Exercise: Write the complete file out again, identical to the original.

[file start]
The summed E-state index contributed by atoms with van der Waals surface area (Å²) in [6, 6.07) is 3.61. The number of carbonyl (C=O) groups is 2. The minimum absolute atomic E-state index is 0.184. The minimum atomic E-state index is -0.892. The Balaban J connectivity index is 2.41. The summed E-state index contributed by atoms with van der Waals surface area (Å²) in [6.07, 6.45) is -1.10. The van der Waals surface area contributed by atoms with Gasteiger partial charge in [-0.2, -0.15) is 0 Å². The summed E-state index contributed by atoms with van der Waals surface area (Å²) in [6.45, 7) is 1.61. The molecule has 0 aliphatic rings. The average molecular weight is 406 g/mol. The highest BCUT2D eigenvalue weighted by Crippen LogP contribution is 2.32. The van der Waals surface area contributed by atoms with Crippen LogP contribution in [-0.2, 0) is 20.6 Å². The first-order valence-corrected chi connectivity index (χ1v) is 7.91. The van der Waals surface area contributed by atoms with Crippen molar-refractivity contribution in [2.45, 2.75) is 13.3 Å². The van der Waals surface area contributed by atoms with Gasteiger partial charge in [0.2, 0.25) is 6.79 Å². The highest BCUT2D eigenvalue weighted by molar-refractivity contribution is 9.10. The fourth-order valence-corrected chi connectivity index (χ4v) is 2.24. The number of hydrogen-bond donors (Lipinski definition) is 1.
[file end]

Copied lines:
The summed E-state index contributed by atoms with van der Waals surface area (Å²) in [6, 6.07) is 3.61. The number of carbonyl (C=O) groups is 2. The minimum absolute atomic E-state index is 0.184. The minimum atomic E-state index is -0.892. The Balaban J connectivity index is 2.41. The summed E-state index contributed by atoms with van der Waals surface area (Å²) in [6.07, 6.45) is -1.10. The van der Waals surface area contributed by atoms with Gasteiger partial charge in [-0.2, -0.15) is 0 Å². The summed E-state index contributed by atoms with van der Waals surface area (Å²) in [6.45, 7) is 1.61. The molecule has 0 aliphatic rings. The average molecular weight is 406 g/mol. The highest BCUT2D eigenvalue weighted by Crippen LogP contribution is 2.32. The van der Waals surface area contributed by atoms with Crippen LogP contribution in [-0.2, 0) is 20.6 Å². The first-order valence-corrected chi connectivity index (χ1v) is 7.91. The van der Waals surface area contributed by atoms with Crippen molar-refractivity contribution in [2.45, 2.75) is 13.3 Å². The van der Waals surface area contributed by atoms with Gasteiger partial charge in [0.2, 0.25) is 6.79 Å². The highest BCUT2D eigenvalue weighted by molar-refractivity contribution is 9.10. The fourth-order valence-corrected chi connectivity index (χ4v) is 2.24. The number of hydrogen-bond donors (Lipinski definition) is 1.